We said goodbye to each other in stages. We disembarked two days ago and moved into our quarters here in Stanley in the former boathouse. We spent a wonderful farewell evening, ate, drank, celebrated, sang, talked and laughed. And went on one last excursion together, to the king penguins at Volunteer Point. But while we still have a few days here in the Falklands, Piotr, Voy, Ewa and Selma have to return to Ushuaia.

It is often difficult to leave. Especially after such an intense time full of shared experiences.

So much goes through your mind at times like this, so much you want to say – but you search in vain for the right words. Fortunately, sometimes you don’t even need them. A silent, firm hug does the trick.

And so last night, under the light of the full moon, we stood together on deck once again, in a circle, arm in arm, our heads together – a close-knit team. For a long time, in silence. Each of us completely alone and yet carried by being together. It was a heartfelt farewell full of warmth and filled with the spirit of the whole trip.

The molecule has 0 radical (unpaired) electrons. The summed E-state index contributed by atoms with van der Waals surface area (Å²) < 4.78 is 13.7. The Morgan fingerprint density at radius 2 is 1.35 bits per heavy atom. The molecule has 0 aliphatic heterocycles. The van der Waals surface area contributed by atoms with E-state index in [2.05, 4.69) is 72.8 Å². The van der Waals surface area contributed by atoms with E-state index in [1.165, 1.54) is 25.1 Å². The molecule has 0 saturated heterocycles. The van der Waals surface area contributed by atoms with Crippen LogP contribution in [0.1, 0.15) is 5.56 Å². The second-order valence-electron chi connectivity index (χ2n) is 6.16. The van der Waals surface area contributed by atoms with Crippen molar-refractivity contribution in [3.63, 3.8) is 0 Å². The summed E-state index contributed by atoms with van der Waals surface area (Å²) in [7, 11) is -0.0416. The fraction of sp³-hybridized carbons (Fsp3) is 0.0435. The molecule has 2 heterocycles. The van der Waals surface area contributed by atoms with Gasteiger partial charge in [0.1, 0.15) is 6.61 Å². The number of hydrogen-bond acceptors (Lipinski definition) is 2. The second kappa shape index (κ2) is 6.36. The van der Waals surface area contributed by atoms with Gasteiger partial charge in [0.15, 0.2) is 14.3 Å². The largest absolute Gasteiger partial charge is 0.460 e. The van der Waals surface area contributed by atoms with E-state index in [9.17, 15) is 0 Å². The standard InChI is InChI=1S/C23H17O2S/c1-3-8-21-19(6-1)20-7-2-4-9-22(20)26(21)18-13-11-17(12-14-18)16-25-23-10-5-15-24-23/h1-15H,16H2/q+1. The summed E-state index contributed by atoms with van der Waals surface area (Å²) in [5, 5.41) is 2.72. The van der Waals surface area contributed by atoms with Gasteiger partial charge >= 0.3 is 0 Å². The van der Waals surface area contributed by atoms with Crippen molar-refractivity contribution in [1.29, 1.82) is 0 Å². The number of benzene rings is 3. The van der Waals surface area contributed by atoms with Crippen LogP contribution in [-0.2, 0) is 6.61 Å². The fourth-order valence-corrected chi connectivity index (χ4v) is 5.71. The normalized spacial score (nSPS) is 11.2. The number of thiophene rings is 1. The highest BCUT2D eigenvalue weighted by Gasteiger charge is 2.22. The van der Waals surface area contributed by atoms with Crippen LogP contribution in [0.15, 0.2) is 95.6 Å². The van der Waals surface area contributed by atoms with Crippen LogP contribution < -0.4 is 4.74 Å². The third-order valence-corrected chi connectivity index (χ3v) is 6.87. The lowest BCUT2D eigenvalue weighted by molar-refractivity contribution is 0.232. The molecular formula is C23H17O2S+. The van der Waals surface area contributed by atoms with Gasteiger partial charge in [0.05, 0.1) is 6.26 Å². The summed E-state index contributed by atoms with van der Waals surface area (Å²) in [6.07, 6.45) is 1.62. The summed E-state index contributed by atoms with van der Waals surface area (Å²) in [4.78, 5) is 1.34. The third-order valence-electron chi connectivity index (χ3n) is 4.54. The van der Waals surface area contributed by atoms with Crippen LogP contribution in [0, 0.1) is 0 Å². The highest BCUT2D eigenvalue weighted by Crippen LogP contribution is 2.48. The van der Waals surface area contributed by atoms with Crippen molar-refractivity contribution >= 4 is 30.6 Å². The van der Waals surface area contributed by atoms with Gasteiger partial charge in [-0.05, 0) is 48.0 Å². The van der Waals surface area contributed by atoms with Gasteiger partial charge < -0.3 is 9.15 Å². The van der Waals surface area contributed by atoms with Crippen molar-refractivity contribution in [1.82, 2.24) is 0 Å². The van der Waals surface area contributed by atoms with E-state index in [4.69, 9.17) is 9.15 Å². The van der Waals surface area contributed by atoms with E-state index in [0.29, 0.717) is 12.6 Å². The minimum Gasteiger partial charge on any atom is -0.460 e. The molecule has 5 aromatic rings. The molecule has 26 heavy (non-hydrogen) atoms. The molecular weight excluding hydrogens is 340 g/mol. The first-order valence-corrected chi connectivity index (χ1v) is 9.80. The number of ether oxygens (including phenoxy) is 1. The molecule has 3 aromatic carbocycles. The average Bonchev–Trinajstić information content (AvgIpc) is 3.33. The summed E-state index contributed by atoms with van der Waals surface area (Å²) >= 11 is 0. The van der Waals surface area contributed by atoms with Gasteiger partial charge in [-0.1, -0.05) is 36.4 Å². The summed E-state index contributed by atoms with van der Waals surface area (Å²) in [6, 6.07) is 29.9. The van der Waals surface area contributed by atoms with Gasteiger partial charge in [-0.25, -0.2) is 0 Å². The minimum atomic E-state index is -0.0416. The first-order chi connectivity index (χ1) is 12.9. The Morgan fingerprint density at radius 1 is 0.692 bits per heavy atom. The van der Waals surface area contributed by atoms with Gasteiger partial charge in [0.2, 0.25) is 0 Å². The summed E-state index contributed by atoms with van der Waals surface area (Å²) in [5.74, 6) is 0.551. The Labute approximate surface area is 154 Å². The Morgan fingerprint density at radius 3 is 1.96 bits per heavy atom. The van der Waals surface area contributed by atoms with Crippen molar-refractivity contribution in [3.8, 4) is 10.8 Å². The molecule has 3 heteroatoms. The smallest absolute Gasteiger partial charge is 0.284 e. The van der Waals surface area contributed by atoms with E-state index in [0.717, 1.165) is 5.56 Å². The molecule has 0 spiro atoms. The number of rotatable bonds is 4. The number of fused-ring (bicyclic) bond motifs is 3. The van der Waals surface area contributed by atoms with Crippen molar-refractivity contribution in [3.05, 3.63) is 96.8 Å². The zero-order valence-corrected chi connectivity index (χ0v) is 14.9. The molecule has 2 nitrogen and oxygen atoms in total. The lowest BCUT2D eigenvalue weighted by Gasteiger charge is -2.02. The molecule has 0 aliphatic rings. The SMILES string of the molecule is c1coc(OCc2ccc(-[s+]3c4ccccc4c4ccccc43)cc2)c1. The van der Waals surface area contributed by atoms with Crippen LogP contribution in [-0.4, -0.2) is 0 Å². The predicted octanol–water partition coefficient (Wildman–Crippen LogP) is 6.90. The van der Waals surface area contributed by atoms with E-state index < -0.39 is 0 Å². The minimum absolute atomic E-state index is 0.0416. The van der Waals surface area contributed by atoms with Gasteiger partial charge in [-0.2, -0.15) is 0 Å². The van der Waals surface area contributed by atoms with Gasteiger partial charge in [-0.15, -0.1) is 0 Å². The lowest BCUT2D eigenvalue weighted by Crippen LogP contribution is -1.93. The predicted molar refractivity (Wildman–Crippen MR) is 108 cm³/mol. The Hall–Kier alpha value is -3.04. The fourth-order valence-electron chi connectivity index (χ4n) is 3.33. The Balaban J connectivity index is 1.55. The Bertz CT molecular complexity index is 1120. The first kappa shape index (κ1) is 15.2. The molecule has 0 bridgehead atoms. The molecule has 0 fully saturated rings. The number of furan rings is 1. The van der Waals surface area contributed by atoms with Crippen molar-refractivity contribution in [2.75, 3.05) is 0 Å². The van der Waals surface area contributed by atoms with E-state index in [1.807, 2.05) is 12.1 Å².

I will treasure this moment forever, as well as every single moment of these last few weeks. I will miss them, these ten people, Selma, the life on board. The ice, the light of the south, the vastness of the Southern Ocean, the wind and waves, the horizon and being out on the ocean together, in the here and now.

We stand like this for a long time, then we first untie each other and a little later the lines. The last words and wishes fly back and forth, a final greeting from the horn, then the Selma slowly disappears into the darkness shortly before midnight. At some point, only the white top light is visible, like a star in the night sky.

We stand silently on the pier, our eyes moist, full of melancholy and gratitude.

And our hearts full of hope and the certainty that this is only a temporary farewell. It’s not for nothing that we say “Hasta luego”. So see you soon, dear Selma. We’ll see each other again, I’m sure of it.

Port Stanley – Anchorage SH4

Sailing at last!

What a marvellous last day of sailing!